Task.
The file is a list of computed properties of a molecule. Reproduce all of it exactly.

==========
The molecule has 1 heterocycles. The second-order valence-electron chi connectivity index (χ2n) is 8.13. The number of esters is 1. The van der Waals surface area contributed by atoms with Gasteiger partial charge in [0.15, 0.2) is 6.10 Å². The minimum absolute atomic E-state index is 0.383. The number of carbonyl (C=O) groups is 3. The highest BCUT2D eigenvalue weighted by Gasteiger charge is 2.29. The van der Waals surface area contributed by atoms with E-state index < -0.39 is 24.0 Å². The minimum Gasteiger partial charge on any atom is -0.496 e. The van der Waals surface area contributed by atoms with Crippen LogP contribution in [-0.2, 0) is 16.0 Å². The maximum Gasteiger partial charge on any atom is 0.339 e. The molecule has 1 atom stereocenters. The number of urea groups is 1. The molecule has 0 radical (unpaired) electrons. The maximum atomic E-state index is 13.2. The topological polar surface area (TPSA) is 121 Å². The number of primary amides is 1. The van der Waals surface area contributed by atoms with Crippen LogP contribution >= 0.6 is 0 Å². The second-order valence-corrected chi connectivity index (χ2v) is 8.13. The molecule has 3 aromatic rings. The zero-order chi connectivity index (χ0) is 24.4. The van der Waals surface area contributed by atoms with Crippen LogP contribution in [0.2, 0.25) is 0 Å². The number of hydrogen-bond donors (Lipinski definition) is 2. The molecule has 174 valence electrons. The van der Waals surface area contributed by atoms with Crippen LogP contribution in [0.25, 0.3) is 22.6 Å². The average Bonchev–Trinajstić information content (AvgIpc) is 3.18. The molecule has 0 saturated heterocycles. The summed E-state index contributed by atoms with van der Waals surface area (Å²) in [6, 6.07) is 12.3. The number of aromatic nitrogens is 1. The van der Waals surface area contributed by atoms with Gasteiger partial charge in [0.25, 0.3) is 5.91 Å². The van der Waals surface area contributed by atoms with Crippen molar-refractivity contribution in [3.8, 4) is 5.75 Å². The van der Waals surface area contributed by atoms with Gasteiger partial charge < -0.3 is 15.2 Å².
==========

The molecule has 1 heterocycles. The second-order valence-electron chi connectivity index (χ2n) is 8.13. The number of esters is 1. The van der Waals surface area contributed by atoms with Gasteiger partial charge in [0.15, 0.2) is 6.10 Å². The minimum absolute atomic E-state index is 0.383. The number of carbonyl (C=O) groups is 3. The highest BCUT2D eigenvalue weighted by Gasteiger charge is 2.29. The van der Waals surface area contributed by atoms with E-state index < -0.39 is 24.0 Å². The minimum Gasteiger partial charge on any atom is -0.496 e. The van der Waals surface area contributed by atoms with Crippen LogP contribution in [-0.2, 0) is 16.0 Å². The maximum Gasteiger partial charge on any atom is 0.339 e. The molecule has 1 atom stereocenters. The number of urea groups is 1. The molecule has 0 radical (unpaired) electrons. The maximum atomic E-state index is 13.2. The topological polar surface area (TPSA) is 121 Å². The number of primary amides is 1. The van der Waals surface area contributed by atoms with Crippen LogP contribution >= 0.6 is 0 Å². The second-order valence-corrected chi connectivity index (χ2v) is 8.13. The molecule has 3 aromatic rings. The zero-order chi connectivity index (χ0) is 24.4. The van der Waals surface area contributed by atoms with Crippen LogP contribution in [0.2, 0.25) is 0 Å². The number of hydrogen-bond donors (Lipinski definition) is 2. The molecule has 174 valence electrons. The van der Waals surface area contributed by atoms with Crippen LogP contribution in [0.25, 0.3) is 22.6 Å². The average Bonchev–Trinajstić information content (AvgIpc) is 3.18. The molecule has 0 saturated heterocycles. The summed E-state index contributed by atoms with van der Waals surface area (Å²) in [6, 6.07) is 12.3. The number of aromatic nitrogens is 1. The van der Waals surface area contributed by atoms with Gasteiger partial charge in [0.25, 0.3) is 5.91 Å². The van der Waals surface area contributed by atoms with Crippen molar-refractivity contribution in [3.8, 4) is 5.75 Å². The van der Waals surface area contributed by atoms with Gasteiger partial charge < -0.3 is 15.2 Å².